When it comes to central bankers and economic leaders, a new study backs up the old adage: It’s not what you say, but how you say it.
And a positive tone from economists can boost markets, no matter the data.
Using sophisticated computer algorithms, researchers from the University of Birmingham and others analysed the tone of voice used by US Fed chairs during the press conference that follow their rate-setting committeess and examined the impact on financial markets.
They discovered a more positive voice tone leads to a rise in share prices.
The researchers found market momentum builds and after five days, the return on the SPDR S&P 500 Trust – a popular fund comprising of 500 blue-chip American stocks – shows a solid increase before levelling out.
Market volatility, both current and anticipated, was soothed by the dulcet tones of a positive speaker – consistent with the principle that central banks can shape uncertainty about future economic conditions.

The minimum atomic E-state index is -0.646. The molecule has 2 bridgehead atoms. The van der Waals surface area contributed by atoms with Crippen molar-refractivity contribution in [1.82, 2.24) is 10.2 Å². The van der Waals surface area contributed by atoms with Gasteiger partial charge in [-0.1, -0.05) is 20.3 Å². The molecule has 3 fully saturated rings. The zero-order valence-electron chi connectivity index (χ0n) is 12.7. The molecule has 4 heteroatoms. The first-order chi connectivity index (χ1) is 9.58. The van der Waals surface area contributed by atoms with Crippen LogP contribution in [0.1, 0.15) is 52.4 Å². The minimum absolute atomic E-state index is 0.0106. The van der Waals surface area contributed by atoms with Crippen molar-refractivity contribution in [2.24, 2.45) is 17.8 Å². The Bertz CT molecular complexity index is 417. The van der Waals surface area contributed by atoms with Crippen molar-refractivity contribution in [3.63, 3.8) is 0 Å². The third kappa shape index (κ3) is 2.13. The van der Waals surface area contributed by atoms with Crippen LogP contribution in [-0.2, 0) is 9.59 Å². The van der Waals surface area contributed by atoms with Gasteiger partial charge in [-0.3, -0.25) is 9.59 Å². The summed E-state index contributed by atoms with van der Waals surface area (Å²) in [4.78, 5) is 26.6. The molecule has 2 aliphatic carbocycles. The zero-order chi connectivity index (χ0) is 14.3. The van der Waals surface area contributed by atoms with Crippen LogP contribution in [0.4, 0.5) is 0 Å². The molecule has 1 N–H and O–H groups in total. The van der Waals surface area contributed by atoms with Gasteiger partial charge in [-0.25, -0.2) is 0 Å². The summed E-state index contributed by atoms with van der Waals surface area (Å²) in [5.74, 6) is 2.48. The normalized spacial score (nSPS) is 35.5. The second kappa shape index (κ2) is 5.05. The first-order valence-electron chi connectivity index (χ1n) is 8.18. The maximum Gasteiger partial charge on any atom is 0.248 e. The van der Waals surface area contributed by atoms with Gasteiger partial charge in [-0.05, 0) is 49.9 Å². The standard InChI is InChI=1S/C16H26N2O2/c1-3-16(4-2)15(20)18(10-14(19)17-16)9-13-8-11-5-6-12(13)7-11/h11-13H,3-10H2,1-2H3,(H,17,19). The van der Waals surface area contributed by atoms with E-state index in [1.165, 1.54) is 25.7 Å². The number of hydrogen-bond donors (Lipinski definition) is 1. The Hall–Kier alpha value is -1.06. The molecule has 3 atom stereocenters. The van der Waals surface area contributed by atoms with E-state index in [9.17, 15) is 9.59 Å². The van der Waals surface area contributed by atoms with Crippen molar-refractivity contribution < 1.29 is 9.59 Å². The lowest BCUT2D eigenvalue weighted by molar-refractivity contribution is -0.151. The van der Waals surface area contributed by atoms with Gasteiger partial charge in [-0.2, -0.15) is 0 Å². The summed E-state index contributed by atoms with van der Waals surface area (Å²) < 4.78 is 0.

An upbeat tone also reduced investors’ expectation about interest rate risk.
The market’s response to a unit decrease in voice tone matches the reaction observed after a one-standard-deviation forward-guidance shock, which generally prompts companies to increase their output, raise prices and invest in new capital.
When it comes to tone the university analysis found on average, Ben Bernanke had more positive emotions in his voice than Janet Yellen, who in turn had generally more positive emotions in her voice than Jerome Powell.
Sasha Talavera, professor in financial economics at the University of Birmingham, said: “Our study shows that it’s not just what central bankers say, but how they say it which matters. This reveals important policy implications and does not make the job of central bankers easier. It possibly adds another qualification of voice control for the highest level positions – to paraphrase Ronald Reagan, how can a Fed Chair not be an actor?
“Market participants tend to look for more information through ‘non-scripted’ aspects such as voice tone or body language of the Fed Chair. These non-verbal cues can signal the Fed’s perspective on economic outlook and the course of future monetary policy.”
The international research team from the Universities of Birmingham and Reading, alongside University of California, Berkeley have published their findings in the National Bureau of Economic Research.